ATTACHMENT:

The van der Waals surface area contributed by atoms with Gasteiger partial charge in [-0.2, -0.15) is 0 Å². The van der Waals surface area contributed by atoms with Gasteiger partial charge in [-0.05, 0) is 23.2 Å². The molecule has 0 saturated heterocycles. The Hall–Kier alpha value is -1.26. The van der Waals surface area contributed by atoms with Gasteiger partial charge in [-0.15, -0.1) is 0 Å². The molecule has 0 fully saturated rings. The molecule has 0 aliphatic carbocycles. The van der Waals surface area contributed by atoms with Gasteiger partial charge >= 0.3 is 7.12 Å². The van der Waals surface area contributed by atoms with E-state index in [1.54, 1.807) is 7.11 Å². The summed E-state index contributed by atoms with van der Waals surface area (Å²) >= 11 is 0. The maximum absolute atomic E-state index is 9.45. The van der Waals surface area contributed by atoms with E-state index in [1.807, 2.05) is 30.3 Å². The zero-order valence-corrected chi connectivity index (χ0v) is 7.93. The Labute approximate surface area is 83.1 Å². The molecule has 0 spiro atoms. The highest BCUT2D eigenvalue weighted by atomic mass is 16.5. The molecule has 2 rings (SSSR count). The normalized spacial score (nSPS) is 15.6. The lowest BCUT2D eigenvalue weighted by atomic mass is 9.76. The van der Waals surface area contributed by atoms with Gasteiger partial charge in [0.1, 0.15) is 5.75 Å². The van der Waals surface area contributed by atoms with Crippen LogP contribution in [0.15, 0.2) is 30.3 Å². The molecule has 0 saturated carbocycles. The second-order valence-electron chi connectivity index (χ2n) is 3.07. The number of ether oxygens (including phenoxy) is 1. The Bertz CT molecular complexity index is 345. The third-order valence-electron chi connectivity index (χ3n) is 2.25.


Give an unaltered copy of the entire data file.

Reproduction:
The van der Waals surface area contributed by atoms with Gasteiger partial charge in [-0.2, -0.15) is 0 Å². The van der Waals surface area contributed by atoms with Gasteiger partial charge in [-0.05, 0) is 23.2 Å². The molecule has 0 saturated heterocycles. The Hall–Kier alpha value is -1.26. The van der Waals surface area contributed by atoms with Gasteiger partial charge in [-0.15, -0.1) is 0 Å². The molecule has 0 fully saturated rings. The molecule has 0 aliphatic carbocycles. The van der Waals surface area contributed by atoms with Gasteiger partial charge >= 0.3 is 7.12 Å². The van der Waals surface area contributed by atoms with E-state index in [1.54, 1.807) is 7.11 Å². The summed E-state index contributed by atoms with van der Waals surface area (Å²) >= 11 is 0. The maximum absolute atomic E-state index is 9.45. The van der Waals surface area contributed by atoms with E-state index in [1.807, 2.05) is 30.3 Å². The zero-order valence-corrected chi connectivity index (χ0v) is 7.93. The Labute approximate surface area is 83.1 Å². The molecule has 0 spiro atoms. The highest BCUT2D eigenvalue weighted by atomic mass is 16.5. The molecule has 2 rings (SSSR count). The normalized spacial score (nSPS) is 15.6. The lowest BCUT2D eigenvalue weighted by atomic mass is 9.76. The van der Waals surface area contributed by atoms with Gasteiger partial charge in [0.1, 0.15) is 5.75 Å². The van der Waals surface area contributed by atoms with Crippen LogP contribution in [0.15, 0.2) is 30.3 Å². The molecule has 0 saturated carbocycles. The second-order valence-electron chi connectivity index (χ2n) is 3.07. The number of ether oxygens (including phenoxy) is 1. The Bertz CT molecular complexity index is 345. The third-order valence-electron chi connectivity index (χ3n) is 2.25.